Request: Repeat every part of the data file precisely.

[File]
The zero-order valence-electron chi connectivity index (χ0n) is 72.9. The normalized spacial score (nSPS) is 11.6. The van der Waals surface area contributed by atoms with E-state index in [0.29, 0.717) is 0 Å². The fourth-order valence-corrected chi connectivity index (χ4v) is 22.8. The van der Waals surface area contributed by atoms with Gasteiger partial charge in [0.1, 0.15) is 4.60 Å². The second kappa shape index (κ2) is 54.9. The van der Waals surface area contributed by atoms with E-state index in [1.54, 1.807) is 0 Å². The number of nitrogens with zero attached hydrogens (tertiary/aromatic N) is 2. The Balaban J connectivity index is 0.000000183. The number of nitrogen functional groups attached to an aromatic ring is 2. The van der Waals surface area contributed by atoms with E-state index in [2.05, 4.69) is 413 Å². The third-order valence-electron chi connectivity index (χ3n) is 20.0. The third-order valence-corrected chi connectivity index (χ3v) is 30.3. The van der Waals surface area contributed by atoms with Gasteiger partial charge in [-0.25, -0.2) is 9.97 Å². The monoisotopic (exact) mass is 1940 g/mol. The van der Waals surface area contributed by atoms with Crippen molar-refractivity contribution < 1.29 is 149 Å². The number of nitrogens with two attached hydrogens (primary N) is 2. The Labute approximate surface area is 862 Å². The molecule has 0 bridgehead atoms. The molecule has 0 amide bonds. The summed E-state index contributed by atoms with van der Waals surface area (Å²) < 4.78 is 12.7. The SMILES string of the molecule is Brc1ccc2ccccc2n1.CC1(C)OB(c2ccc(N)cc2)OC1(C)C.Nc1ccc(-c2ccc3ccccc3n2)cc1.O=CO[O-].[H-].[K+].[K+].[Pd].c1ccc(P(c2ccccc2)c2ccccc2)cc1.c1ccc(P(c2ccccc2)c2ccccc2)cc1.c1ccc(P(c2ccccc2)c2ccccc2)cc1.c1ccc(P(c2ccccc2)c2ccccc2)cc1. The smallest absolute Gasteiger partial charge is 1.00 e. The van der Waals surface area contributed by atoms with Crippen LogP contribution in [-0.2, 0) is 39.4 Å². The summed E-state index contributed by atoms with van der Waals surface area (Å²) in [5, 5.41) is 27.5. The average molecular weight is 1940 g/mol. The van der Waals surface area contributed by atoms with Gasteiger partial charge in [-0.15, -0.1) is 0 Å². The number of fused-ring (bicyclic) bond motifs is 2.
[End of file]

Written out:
The zero-order valence-electron chi connectivity index (χ0n) is 72.9. The normalized spacial score (nSPS) is 11.6. The van der Waals surface area contributed by atoms with E-state index in [0.29, 0.717) is 0 Å². The fourth-order valence-corrected chi connectivity index (χ4v) is 22.8. The van der Waals surface area contributed by atoms with Gasteiger partial charge in [0.1, 0.15) is 4.60 Å². The second kappa shape index (κ2) is 54.9. The van der Waals surface area contributed by atoms with E-state index in [1.54, 1.807) is 0 Å². The number of nitrogens with zero attached hydrogens (tertiary/aromatic N) is 2. The Balaban J connectivity index is 0.000000183. The number of nitrogen functional groups attached to an aromatic ring is 2. The van der Waals surface area contributed by atoms with E-state index in [2.05, 4.69) is 413 Å². The third-order valence-electron chi connectivity index (χ3n) is 20.0. The third-order valence-corrected chi connectivity index (χ3v) is 30.3. The van der Waals surface area contributed by atoms with Gasteiger partial charge in [-0.25, -0.2) is 9.97 Å². The monoisotopic (exact) mass is 1940 g/mol. The van der Waals surface area contributed by atoms with Crippen molar-refractivity contribution < 1.29 is 149 Å². The number of nitrogens with two attached hydrogens (primary N) is 2. The Labute approximate surface area is 862 Å². The molecule has 0 bridgehead atoms. The molecule has 0 amide bonds. The summed E-state index contributed by atoms with van der Waals surface area (Å²) < 4.78 is 12.7. The SMILES string of the molecule is Brc1ccc2ccccc2n1.CC1(C)OB(c2ccc(N)cc2)OC1(C)C.Nc1ccc(-c2ccc3ccccc3n2)cc1.O=CO[O-].[H-].[K+].[K+].[Pd].c1ccc(P(c2ccccc2)c2ccccc2)cc1.c1ccc(P(c2ccccc2)c2ccccc2)cc1.c1ccc(P(c2ccccc2)c2ccccc2)cc1.c1ccc(P(c2ccccc2)c2ccccc2)cc1. The smallest absolute Gasteiger partial charge is 1.00 e. The van der Waals surface area contributed by atoms with Crippen LogP contribution in [-0.2, 0) is 39.4 Å². The summed E-state index contributed by atoms with van der Waals surface area (Å²) in [5, 5.41) is 27.5. The average molecular weight is 1940 g/mol. The van der Waals surface area contributed by atoms with Gasteiger partial charge in [-0.15, -0.1) is 0 Å². The number of fused-ring (bicyclic) bond motifs is 2.